Deuba’s support for Oli makes for a stark contrast to how the anti-Oli faction has responded to the PM’s recent moves. It was after all the faction, together with over a dozen advocates, who filed the writ petitions at the Supreme Court demanding an annulling of Oli’s decisions and the reviving of Parliament at the earliest. The faction, which has already filed a no-confidence motion against Oli, is determined to remove Oli from the government--on the grounds that he has acted against the spirit of the Constitution. (The Constitution does not allow for the dissolution of Parliament unless the House fails to produce a new prime minister or if a sitting prime minister fails to secure a vote of confidence in Parliament).
Their argument is warranted on several counts. PM Oli, who commanded a nearly two-thirds majority in Parliament, went against the Constitution when he abruptly dissolved the body. His proposal for dissolution was then swiftly endorsed by President Bidya Devi Bhandari. Before making the endorsement, President Bhandari, who is seen as a rubber stamp of the Oli administration, didn’t consult with the leaders of the ruling party, the main opposition parties, and civil society; nor did she wait 24 hours before endorsing the decision, in accordance with the Constitution.
Since Oli’s move to dissolve the House, the leaders of the ruling and opposition parties, civil society leaders, and experts from various sectors have taken to the streets, demanding the restoration of Parliament, which was dissolved nearly two years before the expiry of its mandated five-year term. Dismayed by the ‘unconstitutional’ and ‘undemocratic’ move adopted by PM Oli, which the protestors say is driven by Oli’s desperation to remain in power at any cost, disgruntled NCP leaders expelled Oli from the post of NCP chief and reshuffled the party organisation. For his part, Oli has formed a 1,199-member general convention organisation committee.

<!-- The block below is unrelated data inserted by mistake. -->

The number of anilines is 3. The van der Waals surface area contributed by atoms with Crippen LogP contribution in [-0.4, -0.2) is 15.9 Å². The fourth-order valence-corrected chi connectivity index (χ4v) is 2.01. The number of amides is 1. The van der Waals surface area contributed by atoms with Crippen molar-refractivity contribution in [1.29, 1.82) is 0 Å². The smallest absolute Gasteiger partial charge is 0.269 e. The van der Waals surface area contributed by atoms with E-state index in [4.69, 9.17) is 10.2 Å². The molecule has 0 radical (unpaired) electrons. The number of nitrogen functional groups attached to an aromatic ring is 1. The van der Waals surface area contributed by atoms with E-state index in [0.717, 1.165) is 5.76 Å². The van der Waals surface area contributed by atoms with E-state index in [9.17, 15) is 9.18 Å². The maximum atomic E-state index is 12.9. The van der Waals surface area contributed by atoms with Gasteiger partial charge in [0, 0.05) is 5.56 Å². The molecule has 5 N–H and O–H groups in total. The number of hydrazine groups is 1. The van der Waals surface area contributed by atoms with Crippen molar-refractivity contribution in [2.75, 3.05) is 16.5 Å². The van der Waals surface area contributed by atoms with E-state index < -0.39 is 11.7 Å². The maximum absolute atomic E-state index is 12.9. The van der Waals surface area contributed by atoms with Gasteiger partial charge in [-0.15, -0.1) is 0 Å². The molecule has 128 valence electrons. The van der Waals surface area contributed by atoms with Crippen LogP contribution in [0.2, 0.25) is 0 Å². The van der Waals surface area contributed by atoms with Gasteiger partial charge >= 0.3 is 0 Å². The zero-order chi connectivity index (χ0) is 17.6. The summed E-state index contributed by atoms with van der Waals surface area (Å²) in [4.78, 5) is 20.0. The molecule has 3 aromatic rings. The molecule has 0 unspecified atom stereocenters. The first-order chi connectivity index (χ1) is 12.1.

The split at the centre is also birthing fissures in the NCP across the country. The Prachanda-Nepal faction has filed a vote of no-confidence motion against its own chief ministers in Bagmati Province and Province No. 1, and the NCP’s disgruntled leaders have announced a nationwide protest for Tuesday. Seven ministers close to the Prachanda-Nepal faction have tendered their resignation. Oli, meanwhile, has amped up the rhetoric, vowing to counter every step taken against him, saying he will never bow down before his rival party leaders. Going against the spirit of the Constitution, the prime minister--who legal experts say is now leading the government in the capacity of a caretaker--recently inducted nine more ministers and reshuffled the Cabinet.
On Monday, Oli’s decision to appoint the ministers was challenged at the Supreme Court. But even as all the political forces are aligning to push back against Oli’s undemocratic moves, Deuba, the main opposition leader, has been leaning towards Oli.
The reasons behind Deuba’s reluctance to go full-throttle against Oli will perhaps become clear in the days to come. But leaders from Deuba’s own party warn that Oli’s moves will only lead the country towards totalitarianism and that the country could become a pawn of foreign forces.
NC leader Shekhar Koirala has been speaking out against the growing influence of foreign actors in Nepal, especially in light of the recent visit by the high-level delegation led by Guo Yezhou, the Vice-Minister of the International Department of the Communist Party of China. Guo has been holding a series of meetings with Nepal’s top leaders, ranging from the President to leaders of the main parties. And media reports state that Oli himself is mulling over visiting India in the near future.
“If Deuba doesn’t firmly stand against Oli, Nepal could become a playground for foreigners,” said Koirala in an interview with ekagaj.com, as he urged Deuba to take a more proactive role in the anti-Oil protests.